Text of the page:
Tenants generally do not want to trail behind an inventory specialist, for this length of time. It is much easier, once the tenant has the report, to follow the structure which is clearly laid out and check the report is an accurate reflection of the property and its contents.

Detailed inventory and schedule of condition reports can run into 40+ pages, and whether conducting them in house or using an inventory specialist, neither are infallible – the tenant has a key role to play with the inventory, and will usually be allowed seven days to settle into the property and check through the inventory in detail.

Tip 1 – Educating tenants – a stitch in time…

The inventory and schedule of condition is a visual check of the property and not a maintenance report. If the scope of the inventory report is not understood, it can lead to delays in obtaining signatures – if, for example, the shower, boiler or hot water does not work properly, which is a maintenance issue.

Tenants must be aware it is their responsibility to check the inventory carefully, note any omissions and take pictures. Talking them through the process and explaining how the inventory protects them, is more effective than simply relying on T&Cs.

We have on occasion experienced irate tenants who have found a minor omission and believe it is a conspiracy to keep their deposit – so not a positive start for the agent or landlord.

Tip 2 – Check in the tenant – physical or digital

An accompanied check-in reaffirms the point above, and assists the tenant to understand the potential impact an inventory may have on the deposit.

Highlighting any issues within the property also makes them feel part of the process – and for these reasons, a check-in is highly recommended.

However, as minimising contact now takes precedence, use automation to capture areas of concern and obtain signatures within seven days.

Tip 3 – Terms and guidelines

Cleanliness is the main area of dispute, so take steps to head this one off at the start of the tenancy.

A good inventory will show the overall cleanliness of the property in addition to cleanliness room summaries using a glossary of terms contained at the start of the inventory document.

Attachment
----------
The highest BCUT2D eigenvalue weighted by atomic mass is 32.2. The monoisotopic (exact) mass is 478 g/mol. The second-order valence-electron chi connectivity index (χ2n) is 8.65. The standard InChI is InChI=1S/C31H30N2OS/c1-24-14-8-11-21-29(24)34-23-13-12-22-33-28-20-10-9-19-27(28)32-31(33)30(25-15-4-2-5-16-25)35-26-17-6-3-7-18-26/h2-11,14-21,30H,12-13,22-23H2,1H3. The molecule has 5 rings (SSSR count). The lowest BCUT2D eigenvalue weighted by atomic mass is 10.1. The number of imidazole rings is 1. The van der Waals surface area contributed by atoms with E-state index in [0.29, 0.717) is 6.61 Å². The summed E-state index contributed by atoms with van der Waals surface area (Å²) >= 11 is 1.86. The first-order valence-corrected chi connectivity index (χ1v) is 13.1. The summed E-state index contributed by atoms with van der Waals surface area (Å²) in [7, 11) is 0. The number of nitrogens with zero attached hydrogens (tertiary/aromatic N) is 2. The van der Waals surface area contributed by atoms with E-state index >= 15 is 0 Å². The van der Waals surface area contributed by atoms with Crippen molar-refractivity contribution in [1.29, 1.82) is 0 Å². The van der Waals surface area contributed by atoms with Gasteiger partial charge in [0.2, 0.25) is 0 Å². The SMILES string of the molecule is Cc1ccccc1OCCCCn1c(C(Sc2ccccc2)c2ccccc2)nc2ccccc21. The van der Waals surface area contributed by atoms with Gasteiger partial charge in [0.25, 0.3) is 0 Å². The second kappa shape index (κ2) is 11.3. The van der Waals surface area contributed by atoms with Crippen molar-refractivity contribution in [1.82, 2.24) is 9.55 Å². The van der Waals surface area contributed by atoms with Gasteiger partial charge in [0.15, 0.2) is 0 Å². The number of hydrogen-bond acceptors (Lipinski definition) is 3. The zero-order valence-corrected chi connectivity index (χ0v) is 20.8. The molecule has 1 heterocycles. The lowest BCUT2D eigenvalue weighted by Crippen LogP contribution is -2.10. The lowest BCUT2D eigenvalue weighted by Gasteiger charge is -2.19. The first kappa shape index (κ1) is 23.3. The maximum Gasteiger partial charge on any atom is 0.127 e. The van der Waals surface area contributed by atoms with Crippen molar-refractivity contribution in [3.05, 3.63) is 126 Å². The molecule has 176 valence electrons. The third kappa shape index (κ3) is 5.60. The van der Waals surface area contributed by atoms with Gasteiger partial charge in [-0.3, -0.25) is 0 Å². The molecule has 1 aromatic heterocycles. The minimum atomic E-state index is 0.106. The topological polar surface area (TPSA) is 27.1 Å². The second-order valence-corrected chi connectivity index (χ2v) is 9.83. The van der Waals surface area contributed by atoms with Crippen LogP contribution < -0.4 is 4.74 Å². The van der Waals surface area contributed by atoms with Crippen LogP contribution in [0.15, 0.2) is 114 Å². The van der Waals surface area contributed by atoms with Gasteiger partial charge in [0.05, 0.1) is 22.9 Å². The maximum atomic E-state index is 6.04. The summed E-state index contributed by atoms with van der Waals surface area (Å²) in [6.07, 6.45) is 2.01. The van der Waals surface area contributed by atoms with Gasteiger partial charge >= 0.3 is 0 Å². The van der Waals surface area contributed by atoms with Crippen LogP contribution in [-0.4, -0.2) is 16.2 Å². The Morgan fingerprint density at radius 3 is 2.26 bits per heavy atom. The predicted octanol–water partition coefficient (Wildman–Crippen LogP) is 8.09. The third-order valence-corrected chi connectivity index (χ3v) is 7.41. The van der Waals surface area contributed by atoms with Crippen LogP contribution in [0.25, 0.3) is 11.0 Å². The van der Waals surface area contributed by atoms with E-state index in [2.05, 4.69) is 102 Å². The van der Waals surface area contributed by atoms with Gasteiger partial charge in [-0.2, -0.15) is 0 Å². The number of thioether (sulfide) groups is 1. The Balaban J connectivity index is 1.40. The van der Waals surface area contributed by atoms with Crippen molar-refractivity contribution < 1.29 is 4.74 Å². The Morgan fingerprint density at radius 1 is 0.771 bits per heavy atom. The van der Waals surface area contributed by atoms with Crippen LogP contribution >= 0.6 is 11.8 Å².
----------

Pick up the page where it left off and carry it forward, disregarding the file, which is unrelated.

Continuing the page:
Cleanliness can be subjective, so it is advantageous to highlight where the glossary of terms is listed. Fair wear and tear does not apply to cleanliness, and so the property must be returned to the same standard, otherwise a deduction may apply.

Tip 4 – Not all cleaners are ‘professional’

Just because a professional cleaner has attended the property, it does not always mean the clean is to a ‘professional standard’ – if, for example, dust was present on skirting boards and shelves. In this situation, the term ‘good domestic standard’ may be used.

We are sometimes asked why it states this when a professional cleaner has conducted the clean. It is always advisable to get this right as it is generally the most contentious issue with tenants.

Tip 5 – Educate your landlords about fair wear and tear

It is vital to manage the landlords’ expectations. When a claim goes to adjudication and the breach is accepted, often the amount of the claim is reduced by the adjudicator, leading to a disappointed landlord.

This can occur for a few reasons, but the most common one is because fair wear and tear has not been factored into the claim.  For example, if a carpet is three years old, the tenant is not responsible for those three years, so even if they have damaged the carpet, the claim has to factor quality, age, lifespan and condition.

A good check-out report will highlight if dilapidations are due to damage or fair wear and tear. See our landlord guide on fair wear and tear.

Tip 6 – Changes to the property – requesting permission

This is covered in most ASTs, but it is good practice to advise tenants to ask permission first.

Common deductions are attributed to damage or changes to walls from hanging pictures, adding additional hooks or shelves, painting walls and using blue tack.

It’s not unreasonable for tenants to make minor adjustments to their new home, but get them in the habit of asking first so you have the opportunity to remind them of their obligations.

Tip 7 – Outside maintenance – how does your garden grow…

Tenants often forget about the garden at check-out so they need to ensure it is left as they found it, otherwise they will face a gardening deduction.

Tip 8 – Videos are not the whole picture

Some agents use these as a quick alternative, but unless you are a professional cameraman, the video tends to go up and down and all around – not pleasant viewing for landlords or tenants!

Video evidence is acceptable by the deposit dispute schemes, but often does not capture quite enough detail, as its easier to miss items using this method– so if you go to dispute, you may end up disappointing your landlord.

No Letting Go

With No Letting Go’s inventory services, you’ll receive the peace of mind which comes with an impartial, fully documented check in and check out procedure. Our service is reliable and consistent producing reports which stand up to scrutiny during any dispute.

A thorough inventory report will provide evidence of the property and its contents at the start of the tenancy and at the end to help landlords and agents cover the cost of any damage made on the premises by the tenant.